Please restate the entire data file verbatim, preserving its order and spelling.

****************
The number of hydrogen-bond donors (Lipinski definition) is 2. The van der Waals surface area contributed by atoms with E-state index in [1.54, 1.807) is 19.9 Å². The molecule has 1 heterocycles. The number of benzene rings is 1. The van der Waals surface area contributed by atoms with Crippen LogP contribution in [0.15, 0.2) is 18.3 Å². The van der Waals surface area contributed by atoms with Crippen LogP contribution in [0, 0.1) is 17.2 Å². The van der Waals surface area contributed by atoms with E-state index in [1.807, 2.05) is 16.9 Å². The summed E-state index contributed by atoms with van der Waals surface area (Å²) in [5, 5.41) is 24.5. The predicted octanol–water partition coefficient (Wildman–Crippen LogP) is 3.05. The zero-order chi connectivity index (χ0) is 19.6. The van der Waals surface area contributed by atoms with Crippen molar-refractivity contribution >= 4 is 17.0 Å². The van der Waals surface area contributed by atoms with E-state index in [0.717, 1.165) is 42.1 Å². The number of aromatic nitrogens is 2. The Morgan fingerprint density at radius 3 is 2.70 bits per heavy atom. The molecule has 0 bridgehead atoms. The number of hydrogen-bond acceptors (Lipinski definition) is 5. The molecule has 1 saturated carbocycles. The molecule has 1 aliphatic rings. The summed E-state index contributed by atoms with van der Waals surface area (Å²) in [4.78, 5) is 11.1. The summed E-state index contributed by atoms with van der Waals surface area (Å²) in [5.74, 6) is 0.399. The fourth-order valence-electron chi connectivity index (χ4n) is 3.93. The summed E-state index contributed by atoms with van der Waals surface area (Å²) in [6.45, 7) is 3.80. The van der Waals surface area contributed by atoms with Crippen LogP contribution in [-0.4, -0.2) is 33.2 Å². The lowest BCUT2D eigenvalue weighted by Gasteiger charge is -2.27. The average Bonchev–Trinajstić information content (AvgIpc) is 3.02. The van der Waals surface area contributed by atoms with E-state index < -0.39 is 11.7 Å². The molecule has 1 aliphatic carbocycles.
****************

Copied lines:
The number of hydrogen-bond donors (Lipinski definition) is 2. The van der Waals surface area contributed by atoms with E-state index in [1.54, 1.807) is 19.9 Å². The molecule has 1 heterocycles. The number of benzene rings is 1. The van der Waals surface area contributed by atoms with Crippen LogP contribution in [0.15, 0.2) is 18.3 Å². The van der Waals surface area contributed by atoms with Crippen LogP contribution in [0, 0.1) is 17.2 Å². The van der Waals surface area contributed by atoms with E-state index in [1.807, 2.05) is 16.9 Å². The summed E-state index contributed by atoms with van der Waals surface area (Å²) in [5, 5.41) is 24.5. The predicted octanol–water partition coefficient (Wildman–Crippen LogP) is 3.05. The zero-order chi connectivity index (χ0) is 19.6. The van der Waals surface area contributed by atoms with Crippen molar-refractivity contribution >= 4 is 17.0 Å². The van der Waals surface area contributed by atoms with E-state index in [0.717, 1.165) is 42.1 Å². The number of aromatic nitrogens is 2. The Morgan fingerprint density at radius 3 is 2.70 bits per heavy atom. The molecule has 0 bridgehead atoms. The number of hydrogen-bond acceptors (Lipinski definition) is 5. The molecule has 1 saturated carbocycles. The molecule has 1 aliphatic rings. The summed E-state index contributed by atoms with van der Waals surface area (Å²) in [4.78, 5) is 11.1. The summed E-state index contributed by atoms with van der Waals surface area (Å²) in [5.74, 6) is 0.399. The fourth-order valence-electron chi connectivity index (χ4n) is 3.93. The summed E-state index contributed by atoms with van der Waals surface area (Å²) in [6.45, 7) is 3.80. The van der Waals surface area contributed by atoms with Crippen LogP contribution in [-0.4, -0.2) is 33.2 Å². The lowest BCUT2D eigenvalue weighted by Gasteiger charge is -2.27. The average Bonchev–Trinajstić information content (AvgIpc) is 3.02. The van der Waals surface area contributed by atoms with E-state index < -0.39 is 11.7 Å². The molecule has 1 aliphatic carbocycles.